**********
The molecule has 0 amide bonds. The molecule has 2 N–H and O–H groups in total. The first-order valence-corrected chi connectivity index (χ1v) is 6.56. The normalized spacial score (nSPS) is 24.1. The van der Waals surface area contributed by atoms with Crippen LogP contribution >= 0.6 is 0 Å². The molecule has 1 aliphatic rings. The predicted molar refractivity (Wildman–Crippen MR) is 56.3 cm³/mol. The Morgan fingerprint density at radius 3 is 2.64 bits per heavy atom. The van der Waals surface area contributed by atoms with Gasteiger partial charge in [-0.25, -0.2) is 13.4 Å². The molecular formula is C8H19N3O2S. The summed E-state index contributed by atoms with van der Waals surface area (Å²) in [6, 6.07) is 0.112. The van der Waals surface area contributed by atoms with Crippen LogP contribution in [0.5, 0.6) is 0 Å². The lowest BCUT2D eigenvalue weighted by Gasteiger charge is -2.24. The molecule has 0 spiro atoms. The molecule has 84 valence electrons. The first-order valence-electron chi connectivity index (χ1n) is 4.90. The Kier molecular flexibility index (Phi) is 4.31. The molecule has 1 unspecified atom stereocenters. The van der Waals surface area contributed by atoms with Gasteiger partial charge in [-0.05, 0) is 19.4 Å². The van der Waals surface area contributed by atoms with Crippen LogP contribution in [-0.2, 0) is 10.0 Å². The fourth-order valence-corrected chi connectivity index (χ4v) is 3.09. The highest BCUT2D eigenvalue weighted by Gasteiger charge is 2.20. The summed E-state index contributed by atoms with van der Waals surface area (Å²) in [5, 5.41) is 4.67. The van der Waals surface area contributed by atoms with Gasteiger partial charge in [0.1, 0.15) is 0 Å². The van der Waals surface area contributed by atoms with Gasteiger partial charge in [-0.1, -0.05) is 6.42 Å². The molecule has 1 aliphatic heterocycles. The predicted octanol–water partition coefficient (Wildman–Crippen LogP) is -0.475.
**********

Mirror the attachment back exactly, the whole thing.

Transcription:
The molecule has 0 amide bonds. The molecule has 2 N–H and O–H groups in total. The first-order valence-corrected chi connectivity index (χ1v) is 6.56. The normalized spacial score (nSPS) is 24.1. The van der Waals surface area contributed by atoms with Crippen LogP contribution >= 0.6 is 0 Å². The molecule has 1 aliphatic rings. The predicted molar refractivity (Wildman–Crippen MR) is 56.3 cm³/mol. The Morgan fingerprint density at radius 3 is 2.64 bits per heavy atom. The van der Waals surface area contributed by atoms with Gasteiger partial charge in [-0.25, -0.2) is 13.4 Å². The molecular formula is C8H19N3O2S. The summed E-state index contributed by atoms with van der Waals surface area (Å²) in [6, 6.07) is 0.112. The van der Waals surface area contributed by atoms with Crippen LogP contribution in [0.5, 0.6) is 0 Å². The lowest BCUT2D eigenvalue weighted by Gasteiger charge is -2.24. The molecule has 0 spiro atoms. The molecule has 84 valence electrons. The first-order valence-electron chi connectivity index (χ1n) is 4.90. The Kier molecular flexibility index (Phi) is 4.31. The molecule has 1 unspecified atom stereocenters. The van der Waals surface area contributed by atoms with Gasteiger partial charge in [-0.05, 0) is 19.4 Å². The van der Waals surface area contributed by atoms with Crippen LogP contribution in [-0.2, 0) is 10.0 Å². The fourth-order valence-corrected chi connectivity index (χ4v) is 3.09. The highest BCUT2D eigenvalue weighted by Gasteiger charge is 2.20. The summed E-state index contributed by atoms with van der Waals surface area (Å²) in [5, 5.41) is 4.67. The van der Waals surface area contributed by atoms with Gasteiger partial charge in [0.1, 0.15) is 0 Å². The van der Waals surface area contributed by atoms with Gasteiger partial charge in [-0.1, -0.05) is 6.42 Å². The molecule has 1 aliphatic heterocycles. The predicted octanol–water partition coefficient (Wildman–Crippen LogP) is -0.475.